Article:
Insuring the Middle Market: Success Requires a New Approach to Underwriting
"…if the life insurance industry can eventually crack the secret of reaching the mid-market in an efficient and cost-effective manner, a noticeable increase in new business could be seen."
Mike Taht and Dave Bruggeman
Munich American Re
Considering that the potential for new sales in the so-called "middle market" is said to be upwards of $10 trillion, it is no surprise that this is one of the hottest topics in the life insurance industry.
After chronically under-serving this market for decades, carriers are now focusing on ways to cost-effectively write larger volumes of coverage on persons earning between, say, $50,000 to $150,000 annually.
As Taht and Bruggeman point out in their excellent article, one strategy to attract buyers is to offer morbidity product riders. Critical illness and long-term care should have particular appeal here because stand-alone LTC and CI policies have barely scratched the surface of their potential in this country.
But no matter how many features are offered, the insurer's approach to risk assessment will be the fulcrum upon which its prospects for success are balanced.
Full underwriting is absolutely incompatible with realizing insurer's ambitious in this unfolding market because it is bogged down by paramedical examinations, bodily fluid collections, and the time spent tracking down physicians' records.
It is imperative that carriers reduce new business acquisition costs, realize rapid application-to-issue cycle times and make the process as customer friendly as circumstances permit.
These are just a few of the steps insurers can take to help realize their goals:
- Use what I call "super-simplified" underwriting. This differs from the traditional simplified approach primarily because it does not limit risk assessment to a handful of Yes/No knockout questions.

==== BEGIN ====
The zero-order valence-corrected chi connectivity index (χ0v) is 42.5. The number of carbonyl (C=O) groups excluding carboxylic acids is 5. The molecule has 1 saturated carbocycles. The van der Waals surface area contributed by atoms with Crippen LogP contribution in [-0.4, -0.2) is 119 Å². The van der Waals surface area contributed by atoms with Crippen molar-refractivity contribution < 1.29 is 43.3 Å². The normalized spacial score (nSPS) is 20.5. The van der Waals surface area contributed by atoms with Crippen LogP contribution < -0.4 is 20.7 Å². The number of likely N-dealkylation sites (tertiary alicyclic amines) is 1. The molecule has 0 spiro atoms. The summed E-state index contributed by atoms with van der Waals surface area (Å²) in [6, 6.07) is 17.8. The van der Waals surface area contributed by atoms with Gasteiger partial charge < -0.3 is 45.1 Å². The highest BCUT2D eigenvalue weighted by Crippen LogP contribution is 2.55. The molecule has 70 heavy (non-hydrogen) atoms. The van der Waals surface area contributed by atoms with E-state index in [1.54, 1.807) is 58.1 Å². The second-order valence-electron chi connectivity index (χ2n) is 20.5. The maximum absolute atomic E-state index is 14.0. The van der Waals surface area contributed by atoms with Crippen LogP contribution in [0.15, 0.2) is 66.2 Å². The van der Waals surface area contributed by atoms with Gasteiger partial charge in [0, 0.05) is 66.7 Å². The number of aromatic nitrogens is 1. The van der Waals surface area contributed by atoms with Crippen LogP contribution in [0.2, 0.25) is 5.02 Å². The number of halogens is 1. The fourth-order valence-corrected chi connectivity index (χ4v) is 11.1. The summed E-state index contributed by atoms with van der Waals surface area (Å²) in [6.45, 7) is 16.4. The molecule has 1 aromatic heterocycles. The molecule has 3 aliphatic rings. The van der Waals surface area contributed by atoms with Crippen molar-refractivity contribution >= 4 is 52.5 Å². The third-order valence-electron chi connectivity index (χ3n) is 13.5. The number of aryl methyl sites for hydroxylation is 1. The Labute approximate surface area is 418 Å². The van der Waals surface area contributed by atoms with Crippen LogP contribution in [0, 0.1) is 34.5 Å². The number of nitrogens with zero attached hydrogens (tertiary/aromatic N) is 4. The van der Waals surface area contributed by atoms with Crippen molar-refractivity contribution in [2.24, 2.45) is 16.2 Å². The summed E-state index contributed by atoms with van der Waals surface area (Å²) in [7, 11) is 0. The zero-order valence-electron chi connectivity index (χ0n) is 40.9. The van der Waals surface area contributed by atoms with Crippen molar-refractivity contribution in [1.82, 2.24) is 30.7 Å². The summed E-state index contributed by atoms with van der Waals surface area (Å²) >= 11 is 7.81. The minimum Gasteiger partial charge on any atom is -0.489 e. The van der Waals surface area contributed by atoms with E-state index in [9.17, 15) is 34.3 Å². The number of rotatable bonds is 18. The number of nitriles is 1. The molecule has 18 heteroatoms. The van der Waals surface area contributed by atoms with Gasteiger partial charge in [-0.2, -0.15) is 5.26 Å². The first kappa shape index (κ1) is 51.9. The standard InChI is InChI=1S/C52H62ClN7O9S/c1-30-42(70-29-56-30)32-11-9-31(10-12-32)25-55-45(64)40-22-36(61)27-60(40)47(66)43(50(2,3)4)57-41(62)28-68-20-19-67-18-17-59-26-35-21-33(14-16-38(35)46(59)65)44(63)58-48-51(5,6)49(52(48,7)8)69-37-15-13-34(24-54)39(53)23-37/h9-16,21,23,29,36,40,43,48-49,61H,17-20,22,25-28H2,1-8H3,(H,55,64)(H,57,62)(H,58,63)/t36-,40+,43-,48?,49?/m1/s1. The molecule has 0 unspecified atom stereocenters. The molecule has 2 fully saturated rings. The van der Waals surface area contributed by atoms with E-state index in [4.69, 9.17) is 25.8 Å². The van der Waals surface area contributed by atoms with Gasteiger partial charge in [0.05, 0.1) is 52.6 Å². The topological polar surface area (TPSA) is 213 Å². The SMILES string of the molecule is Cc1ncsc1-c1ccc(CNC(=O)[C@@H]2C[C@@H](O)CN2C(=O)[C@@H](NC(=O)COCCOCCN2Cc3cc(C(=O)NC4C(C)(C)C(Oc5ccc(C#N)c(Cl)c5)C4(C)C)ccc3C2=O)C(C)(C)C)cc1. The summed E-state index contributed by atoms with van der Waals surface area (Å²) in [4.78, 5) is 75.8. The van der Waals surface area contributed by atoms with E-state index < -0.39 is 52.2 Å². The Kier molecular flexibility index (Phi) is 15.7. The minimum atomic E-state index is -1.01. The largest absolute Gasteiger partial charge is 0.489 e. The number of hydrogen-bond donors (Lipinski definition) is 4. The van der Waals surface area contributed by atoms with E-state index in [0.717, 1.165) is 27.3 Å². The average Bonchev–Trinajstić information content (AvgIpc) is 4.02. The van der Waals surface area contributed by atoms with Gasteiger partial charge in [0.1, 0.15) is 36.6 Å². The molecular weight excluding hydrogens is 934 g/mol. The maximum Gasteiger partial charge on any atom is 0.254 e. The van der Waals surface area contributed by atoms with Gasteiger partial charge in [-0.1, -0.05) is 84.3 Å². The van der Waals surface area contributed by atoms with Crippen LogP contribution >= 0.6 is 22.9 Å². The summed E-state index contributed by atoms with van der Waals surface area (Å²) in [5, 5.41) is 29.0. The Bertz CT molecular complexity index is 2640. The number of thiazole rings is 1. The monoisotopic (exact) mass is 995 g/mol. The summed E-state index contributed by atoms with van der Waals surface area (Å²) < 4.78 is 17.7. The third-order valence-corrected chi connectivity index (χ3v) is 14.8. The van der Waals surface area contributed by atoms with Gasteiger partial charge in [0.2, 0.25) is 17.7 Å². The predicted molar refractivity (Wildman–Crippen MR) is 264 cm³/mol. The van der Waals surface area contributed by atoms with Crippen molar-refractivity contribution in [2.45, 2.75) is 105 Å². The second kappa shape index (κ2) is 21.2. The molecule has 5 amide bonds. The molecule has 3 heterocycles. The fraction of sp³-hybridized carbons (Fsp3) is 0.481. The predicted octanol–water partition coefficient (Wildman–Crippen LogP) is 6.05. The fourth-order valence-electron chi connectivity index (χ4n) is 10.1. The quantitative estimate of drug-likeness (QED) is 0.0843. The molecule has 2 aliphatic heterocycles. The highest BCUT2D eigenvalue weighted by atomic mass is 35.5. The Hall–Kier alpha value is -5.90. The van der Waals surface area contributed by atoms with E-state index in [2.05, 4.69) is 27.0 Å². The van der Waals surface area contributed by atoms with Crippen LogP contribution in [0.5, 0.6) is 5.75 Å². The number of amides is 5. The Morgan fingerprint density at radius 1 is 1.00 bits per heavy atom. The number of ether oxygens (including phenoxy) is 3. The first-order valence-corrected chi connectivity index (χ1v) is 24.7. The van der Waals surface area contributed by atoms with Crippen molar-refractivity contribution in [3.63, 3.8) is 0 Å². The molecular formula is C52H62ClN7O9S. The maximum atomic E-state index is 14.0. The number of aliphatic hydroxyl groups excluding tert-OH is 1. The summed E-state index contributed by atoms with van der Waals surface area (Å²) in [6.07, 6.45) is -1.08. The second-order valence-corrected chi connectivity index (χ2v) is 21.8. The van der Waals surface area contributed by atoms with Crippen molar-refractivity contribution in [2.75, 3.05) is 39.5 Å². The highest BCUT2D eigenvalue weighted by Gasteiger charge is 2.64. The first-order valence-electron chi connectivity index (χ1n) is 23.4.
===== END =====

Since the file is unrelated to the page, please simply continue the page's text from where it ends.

- Limit the number of risk-related application questions so that only the essential issues are addressed.
- Rely upon rapid-access resources to evaluate risk. These include MIB, pharmacy records and motor vehicle reports.
- Take risk histories with telephone interviews and set up a protocol that allows "hot transfer" of applicants directly to interviewers.
- Deploy a straight through processing system with an underwriting engine capable of determining insurability of a large portion of applications without file review by underwriters.
- Restrict ordering of medical records to a handful of cases where they greatly enhance the prospects for placing standard or minimally rated business.
- Develop preferred case criteria to make your product attractive to the best risk, without compromising mortality results.
I also discourage insurers from taking risk histories over the Internet because this approach increases the likelihood of intentional nondisclosure (antiselection). Antiselection is an insidious obstacle to writing profitable business.
Telephone interviews, with strategic "drilldown" questioning of potentially insurable impairments, have quite literally exerted a revolutionary impact on underwriting in the United States as well as many larger insurance markets worldwide.
They have reduced the need for medical records more than any other underwriting resource and their impact is enhanced dramatically when used in conjunction with pharmacy records.
Sizable amounts of insurance can be offered on a super-simplified basis, especially at ages 18 to 40 where most earlier duration mortality is clustered in nonmedical causes of death. Lesser but still significant sums can also be considered for older ages; indeed, some companies use this approach at ages 65 and older.
Keeping an open mind is essential.
This means not allowing yourself to be dissuaded by naysayers who will tell you that these strategies are flawed and certain to undercut profitability.
Super-simplified underwriting solves all three obstacles to effective risk assessment in the middle market:
- It is significantly less expensive
- It accommodates rapid, accurate decision-making
- It has none of the elements that can make the underwriting process unpleasant for customers
We have helped a number of carriers streamline the underwriting process so that all of these goals are met…without the need to charge such high premium rates as to make their products uncompetitive!
If you have any questions about this subject, give me a call. I can be reached at 414.423.0967 in Milwaukee and also by e-mail at firstname.lastname@example.org